Choosing the Perfect Setting: Part Two

The best settings influence or benefit the story.

Think of some examples from books or movies you know and love. Many could probably take place in any big city or any small town, but that means the setting isn’t a major “character” in the story. Dystopians and many other science fiction or fantasy novels treat the setting as a character and the plot usually leaps right out of it. This is certainly the case in recent popular YA Dystopians like The Maze Runner, The Hunger Games and Divergent—the setting practically is the story (though not really because the main character changes quite a bit in each one).

Pick some stories in which the setting clearly benefits the overall story is some way. Take the time to analyze why the setting matters. What makes them memorable and special?

Keep in mind that setting includes the culture, the economics, and the prevalent attitudes of the region. Consider stories like The Scarlet Letter or The Crucible in which the characters’ religious beliefs are the very thing that make the story possible. Obviously One Flew Over the Cuckoo’s Nest could only take place in a mental institution, but Kesey portrayed the asylum (and the nurse who ran it) in a particular way that clearly set up his plot and themes of individualism VS conformity, power abuse, etc.

A Streetcar Named Desire, my favorite play, could have happened in any major city of its time, but the fact that the Kowalskis choose to live in the French Quarter tells us a lot about Stanley and it is a sharp contrast to the plantation lifestyle to which the DuBois are accustomed.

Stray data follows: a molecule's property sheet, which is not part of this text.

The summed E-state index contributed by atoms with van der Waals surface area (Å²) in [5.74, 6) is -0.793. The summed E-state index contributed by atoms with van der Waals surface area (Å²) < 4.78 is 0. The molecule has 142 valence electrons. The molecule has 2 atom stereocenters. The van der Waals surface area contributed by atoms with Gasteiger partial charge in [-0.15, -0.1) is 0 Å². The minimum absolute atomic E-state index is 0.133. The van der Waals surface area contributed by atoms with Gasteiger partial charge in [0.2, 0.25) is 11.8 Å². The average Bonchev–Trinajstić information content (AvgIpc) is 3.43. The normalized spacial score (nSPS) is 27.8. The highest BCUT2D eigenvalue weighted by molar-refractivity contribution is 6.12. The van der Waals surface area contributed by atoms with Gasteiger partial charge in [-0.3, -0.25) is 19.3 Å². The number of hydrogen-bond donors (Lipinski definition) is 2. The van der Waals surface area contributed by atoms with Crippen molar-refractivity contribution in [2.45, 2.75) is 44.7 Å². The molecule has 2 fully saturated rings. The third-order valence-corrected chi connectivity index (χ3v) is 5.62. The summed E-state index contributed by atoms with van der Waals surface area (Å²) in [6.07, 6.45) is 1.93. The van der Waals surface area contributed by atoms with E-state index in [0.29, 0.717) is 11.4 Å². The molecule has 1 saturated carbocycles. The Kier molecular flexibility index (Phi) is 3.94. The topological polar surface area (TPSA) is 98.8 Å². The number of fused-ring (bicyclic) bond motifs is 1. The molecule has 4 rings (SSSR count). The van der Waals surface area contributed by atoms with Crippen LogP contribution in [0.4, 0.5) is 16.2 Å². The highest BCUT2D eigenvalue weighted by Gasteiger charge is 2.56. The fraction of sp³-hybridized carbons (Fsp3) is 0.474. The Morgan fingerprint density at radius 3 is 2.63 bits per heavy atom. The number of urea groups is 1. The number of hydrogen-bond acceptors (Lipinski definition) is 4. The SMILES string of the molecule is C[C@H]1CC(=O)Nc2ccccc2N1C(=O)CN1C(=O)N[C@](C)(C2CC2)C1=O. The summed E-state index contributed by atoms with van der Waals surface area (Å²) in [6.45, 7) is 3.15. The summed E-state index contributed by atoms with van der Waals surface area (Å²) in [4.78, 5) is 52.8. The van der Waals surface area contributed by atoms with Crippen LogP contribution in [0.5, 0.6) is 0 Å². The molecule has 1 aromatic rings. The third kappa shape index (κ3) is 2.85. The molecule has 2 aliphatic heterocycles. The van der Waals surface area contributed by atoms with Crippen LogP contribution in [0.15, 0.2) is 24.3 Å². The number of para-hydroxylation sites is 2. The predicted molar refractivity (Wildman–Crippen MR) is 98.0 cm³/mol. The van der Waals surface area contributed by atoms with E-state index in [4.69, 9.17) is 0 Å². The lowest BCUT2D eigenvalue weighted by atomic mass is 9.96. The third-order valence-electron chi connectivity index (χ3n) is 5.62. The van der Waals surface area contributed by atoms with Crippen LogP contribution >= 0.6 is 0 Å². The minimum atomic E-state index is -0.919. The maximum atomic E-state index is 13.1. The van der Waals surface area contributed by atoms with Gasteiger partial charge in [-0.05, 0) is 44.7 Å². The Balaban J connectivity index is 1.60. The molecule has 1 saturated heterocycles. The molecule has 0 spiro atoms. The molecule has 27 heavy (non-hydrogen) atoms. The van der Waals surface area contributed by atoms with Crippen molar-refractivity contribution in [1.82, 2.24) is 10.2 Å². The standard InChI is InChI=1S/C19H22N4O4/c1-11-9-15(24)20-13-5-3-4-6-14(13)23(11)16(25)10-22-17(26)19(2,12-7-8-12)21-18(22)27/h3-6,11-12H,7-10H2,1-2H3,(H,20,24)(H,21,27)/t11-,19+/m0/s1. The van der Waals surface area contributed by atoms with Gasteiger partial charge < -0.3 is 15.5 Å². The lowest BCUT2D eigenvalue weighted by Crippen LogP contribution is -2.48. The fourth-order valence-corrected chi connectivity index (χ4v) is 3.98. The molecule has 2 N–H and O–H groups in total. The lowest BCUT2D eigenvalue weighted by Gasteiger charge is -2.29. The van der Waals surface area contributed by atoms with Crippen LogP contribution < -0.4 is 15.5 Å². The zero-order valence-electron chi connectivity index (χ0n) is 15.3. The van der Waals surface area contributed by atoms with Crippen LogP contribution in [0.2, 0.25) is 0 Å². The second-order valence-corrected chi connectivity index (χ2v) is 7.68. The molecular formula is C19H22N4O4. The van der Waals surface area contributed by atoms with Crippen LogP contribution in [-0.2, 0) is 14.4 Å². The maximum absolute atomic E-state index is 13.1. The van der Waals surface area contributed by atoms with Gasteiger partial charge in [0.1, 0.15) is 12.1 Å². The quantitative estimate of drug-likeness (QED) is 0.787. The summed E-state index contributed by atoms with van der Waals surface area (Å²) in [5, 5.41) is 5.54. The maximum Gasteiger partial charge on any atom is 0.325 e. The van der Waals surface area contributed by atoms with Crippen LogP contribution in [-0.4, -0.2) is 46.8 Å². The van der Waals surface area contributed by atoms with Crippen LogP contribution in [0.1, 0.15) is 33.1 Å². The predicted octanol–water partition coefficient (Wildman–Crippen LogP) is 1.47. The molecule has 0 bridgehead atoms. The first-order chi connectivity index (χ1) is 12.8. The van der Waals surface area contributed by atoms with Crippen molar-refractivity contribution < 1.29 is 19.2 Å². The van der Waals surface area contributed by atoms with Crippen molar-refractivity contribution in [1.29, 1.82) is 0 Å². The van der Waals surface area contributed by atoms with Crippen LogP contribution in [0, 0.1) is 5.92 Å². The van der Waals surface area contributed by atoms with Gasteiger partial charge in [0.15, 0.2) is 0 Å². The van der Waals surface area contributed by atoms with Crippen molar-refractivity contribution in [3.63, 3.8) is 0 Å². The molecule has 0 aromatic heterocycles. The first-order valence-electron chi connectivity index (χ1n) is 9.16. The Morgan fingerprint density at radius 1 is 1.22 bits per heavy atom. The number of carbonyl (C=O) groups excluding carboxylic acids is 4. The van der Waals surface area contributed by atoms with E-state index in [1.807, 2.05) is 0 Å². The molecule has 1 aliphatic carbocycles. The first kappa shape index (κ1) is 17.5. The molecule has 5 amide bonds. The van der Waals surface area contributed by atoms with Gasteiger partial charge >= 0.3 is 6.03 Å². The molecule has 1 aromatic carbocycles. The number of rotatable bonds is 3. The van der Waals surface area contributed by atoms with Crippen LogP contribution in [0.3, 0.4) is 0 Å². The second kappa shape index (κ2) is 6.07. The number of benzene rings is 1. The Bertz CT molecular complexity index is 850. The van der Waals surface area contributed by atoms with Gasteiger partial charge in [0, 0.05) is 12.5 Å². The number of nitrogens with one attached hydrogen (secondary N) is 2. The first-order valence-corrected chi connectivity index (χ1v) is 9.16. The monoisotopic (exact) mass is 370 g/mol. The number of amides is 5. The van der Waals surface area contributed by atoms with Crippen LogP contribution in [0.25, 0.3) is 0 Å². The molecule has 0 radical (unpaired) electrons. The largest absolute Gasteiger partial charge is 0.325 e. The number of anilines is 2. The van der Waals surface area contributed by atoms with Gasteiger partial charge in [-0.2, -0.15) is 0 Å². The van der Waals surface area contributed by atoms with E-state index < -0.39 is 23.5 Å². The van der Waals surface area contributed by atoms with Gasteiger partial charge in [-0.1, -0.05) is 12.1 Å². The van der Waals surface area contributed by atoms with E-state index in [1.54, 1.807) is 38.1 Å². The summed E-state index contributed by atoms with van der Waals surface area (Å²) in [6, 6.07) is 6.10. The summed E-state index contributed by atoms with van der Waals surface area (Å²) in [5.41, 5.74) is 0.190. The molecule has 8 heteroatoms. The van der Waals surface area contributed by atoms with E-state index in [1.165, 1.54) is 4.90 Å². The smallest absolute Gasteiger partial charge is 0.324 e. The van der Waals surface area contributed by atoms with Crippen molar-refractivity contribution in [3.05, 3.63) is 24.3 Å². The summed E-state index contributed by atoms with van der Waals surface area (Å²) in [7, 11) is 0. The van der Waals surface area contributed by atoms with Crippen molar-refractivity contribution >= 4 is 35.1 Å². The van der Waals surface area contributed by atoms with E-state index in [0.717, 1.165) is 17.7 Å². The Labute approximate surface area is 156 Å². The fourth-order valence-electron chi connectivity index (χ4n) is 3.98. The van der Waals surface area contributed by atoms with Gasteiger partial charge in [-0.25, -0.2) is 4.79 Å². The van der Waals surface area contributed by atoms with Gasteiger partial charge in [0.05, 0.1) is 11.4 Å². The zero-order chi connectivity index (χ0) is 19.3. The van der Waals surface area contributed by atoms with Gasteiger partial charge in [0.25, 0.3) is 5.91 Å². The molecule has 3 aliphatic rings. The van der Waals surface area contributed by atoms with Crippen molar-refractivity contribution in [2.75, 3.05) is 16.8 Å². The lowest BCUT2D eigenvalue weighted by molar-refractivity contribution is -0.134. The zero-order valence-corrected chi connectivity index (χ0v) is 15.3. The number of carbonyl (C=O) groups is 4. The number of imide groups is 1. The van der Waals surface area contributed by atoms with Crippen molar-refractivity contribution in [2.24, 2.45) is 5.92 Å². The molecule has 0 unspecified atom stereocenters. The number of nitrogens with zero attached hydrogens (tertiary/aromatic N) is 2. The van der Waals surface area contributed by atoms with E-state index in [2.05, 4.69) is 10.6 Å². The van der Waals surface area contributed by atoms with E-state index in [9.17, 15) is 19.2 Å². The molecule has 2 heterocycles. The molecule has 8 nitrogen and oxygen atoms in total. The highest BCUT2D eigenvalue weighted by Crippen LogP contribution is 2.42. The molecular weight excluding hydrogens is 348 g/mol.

My mind immediately leaps to Gotham City. While there are many incarnations of it, the city usually seems aptly named. That is to say, it is a dark and spooky metropolis—the kind of place that could give rise to a man who dresses like a bat, a psychopathic clown, a crocodile man living in the sewers, and many other scarred individuals with a penchant for mayhem.

Similarly, the city in David Fincher’s film Seven is unrelentingly bleak. It is home to murder and all sorts of moral depravity. While the city is filled with dull, dark colors, rain, and misery, the library (with its bright green lights and classical music) seems like a refuge for our great literary heritage. Unfortunately, we see that the library is empty . . . which ultimately magnifies the drudgery of the city.

On a happier note, check out the film Pleasantville which has two modern teenagers transported into a 1950s television show where everything is always innocent and happy. In this case, the setting changes as the characters within it change. It’s an interesting film worth watching.

What are settings do you find memorable and powerful? What makes them so?

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